“For the League of Legends Pro League regional finals [in Shanghai in September 2019], the heavy use of fog machines made compositing in Akali far more difficult, as we needed to occlude her with matching virtual fog in order to blend her in seamlessly,” explains Brodersen. “Ray tracing, powered by the newest series of RTX cards from NVIDIA, allows the use of traditional rendering methods in real-time environments. However, emulating millions of photons of light is still a taxing endeavor and has severe performance implications. We had some difficult technical requirements we had to meet. We were rendering and compositing 60 full HD fps and could not miss a single frame as this would be visible as a significant pop in the broadcast.”
A significant amount of work went into optimizing every aspect of the performance from dialing ray lengths, to combining as many light sources as possible, selectively trimming shadow attributes for each light, and fine-tuning post-processing effects. “One of the main reasons we are even able to do all of this is because Pixotope is a single-pass rendering solution, giving us the maximum performance of the Unreal Engine,” remarks Brodersen. “With little added overhead in ingesting and compositing our virtual graphics with the camera feed in a single renderer, we are able to push the boundary of what is possible in real-time VFX, resulting in this world-first event of its kind.”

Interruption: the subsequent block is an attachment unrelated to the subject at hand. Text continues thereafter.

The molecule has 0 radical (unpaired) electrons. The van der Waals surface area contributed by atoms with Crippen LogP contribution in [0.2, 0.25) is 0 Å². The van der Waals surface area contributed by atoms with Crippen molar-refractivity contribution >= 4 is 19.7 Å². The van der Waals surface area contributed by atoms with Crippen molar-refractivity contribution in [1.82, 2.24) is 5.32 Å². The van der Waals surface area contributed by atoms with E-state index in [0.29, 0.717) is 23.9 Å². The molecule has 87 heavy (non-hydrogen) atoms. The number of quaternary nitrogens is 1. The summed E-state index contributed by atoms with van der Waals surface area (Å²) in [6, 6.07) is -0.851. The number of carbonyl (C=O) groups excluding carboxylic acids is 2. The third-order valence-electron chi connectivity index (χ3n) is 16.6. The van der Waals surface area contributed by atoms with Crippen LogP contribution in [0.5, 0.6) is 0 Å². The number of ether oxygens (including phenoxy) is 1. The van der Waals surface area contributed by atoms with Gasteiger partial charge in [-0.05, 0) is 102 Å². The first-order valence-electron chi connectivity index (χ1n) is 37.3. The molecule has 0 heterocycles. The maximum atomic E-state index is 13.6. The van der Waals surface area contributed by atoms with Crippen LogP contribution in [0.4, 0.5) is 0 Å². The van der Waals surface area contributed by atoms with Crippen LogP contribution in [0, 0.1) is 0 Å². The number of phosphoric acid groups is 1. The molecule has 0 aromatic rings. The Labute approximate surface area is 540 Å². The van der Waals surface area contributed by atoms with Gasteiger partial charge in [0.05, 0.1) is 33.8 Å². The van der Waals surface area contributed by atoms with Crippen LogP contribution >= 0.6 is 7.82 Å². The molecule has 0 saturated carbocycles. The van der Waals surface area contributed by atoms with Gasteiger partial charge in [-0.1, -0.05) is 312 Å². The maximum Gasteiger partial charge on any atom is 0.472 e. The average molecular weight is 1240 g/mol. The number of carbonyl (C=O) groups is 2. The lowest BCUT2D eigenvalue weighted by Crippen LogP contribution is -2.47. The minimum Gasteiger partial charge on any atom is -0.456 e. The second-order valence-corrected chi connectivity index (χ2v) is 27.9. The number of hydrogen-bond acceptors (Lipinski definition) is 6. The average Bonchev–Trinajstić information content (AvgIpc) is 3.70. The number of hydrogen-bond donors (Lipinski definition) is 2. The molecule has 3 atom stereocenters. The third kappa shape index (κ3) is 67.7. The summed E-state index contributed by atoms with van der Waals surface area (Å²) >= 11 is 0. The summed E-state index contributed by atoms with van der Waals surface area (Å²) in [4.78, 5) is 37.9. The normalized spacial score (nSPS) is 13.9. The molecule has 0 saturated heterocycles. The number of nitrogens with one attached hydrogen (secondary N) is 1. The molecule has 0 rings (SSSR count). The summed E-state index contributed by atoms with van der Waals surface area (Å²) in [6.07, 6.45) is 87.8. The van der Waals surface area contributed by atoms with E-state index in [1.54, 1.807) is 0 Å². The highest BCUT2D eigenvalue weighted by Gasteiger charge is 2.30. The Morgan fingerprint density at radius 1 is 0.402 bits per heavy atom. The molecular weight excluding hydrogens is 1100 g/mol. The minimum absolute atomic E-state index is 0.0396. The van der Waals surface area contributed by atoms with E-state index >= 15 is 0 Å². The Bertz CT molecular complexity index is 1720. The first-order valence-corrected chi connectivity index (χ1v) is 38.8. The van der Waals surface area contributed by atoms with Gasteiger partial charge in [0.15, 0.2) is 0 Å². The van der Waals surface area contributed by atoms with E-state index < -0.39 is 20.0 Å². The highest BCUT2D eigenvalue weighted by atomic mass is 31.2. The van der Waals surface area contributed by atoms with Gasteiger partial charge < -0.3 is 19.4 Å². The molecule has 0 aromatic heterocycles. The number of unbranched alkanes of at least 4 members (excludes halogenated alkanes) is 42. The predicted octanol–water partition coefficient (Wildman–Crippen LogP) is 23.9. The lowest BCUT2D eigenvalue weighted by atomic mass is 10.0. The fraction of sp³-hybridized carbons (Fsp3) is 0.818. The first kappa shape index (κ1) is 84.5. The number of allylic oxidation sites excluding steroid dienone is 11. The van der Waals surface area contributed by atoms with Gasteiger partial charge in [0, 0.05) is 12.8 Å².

Synchronization and latency are technical challenges. “When we are integrating with time-based elements like singing and dancing, we have to make sure that we are in perfect sync with the rest of the production,” notes Brodersen. “This is achieved using a shared timecode. We also have to make sure that the delay between an action on stage to a finished rendered image is low enough that people can actively interact. This was especially important for the live interview segment where the virtual character was talking to an interviewer and the audience. Most importantly, we had to make it look like the character was actually in the venue. This is done by replicating the physical lighting that’s on the stage in the virtual scene, including using the onstage video feeds to light our virtual character. Now being able to use ray tracing as one of the tools makes that job both easier, faster and with a better result.”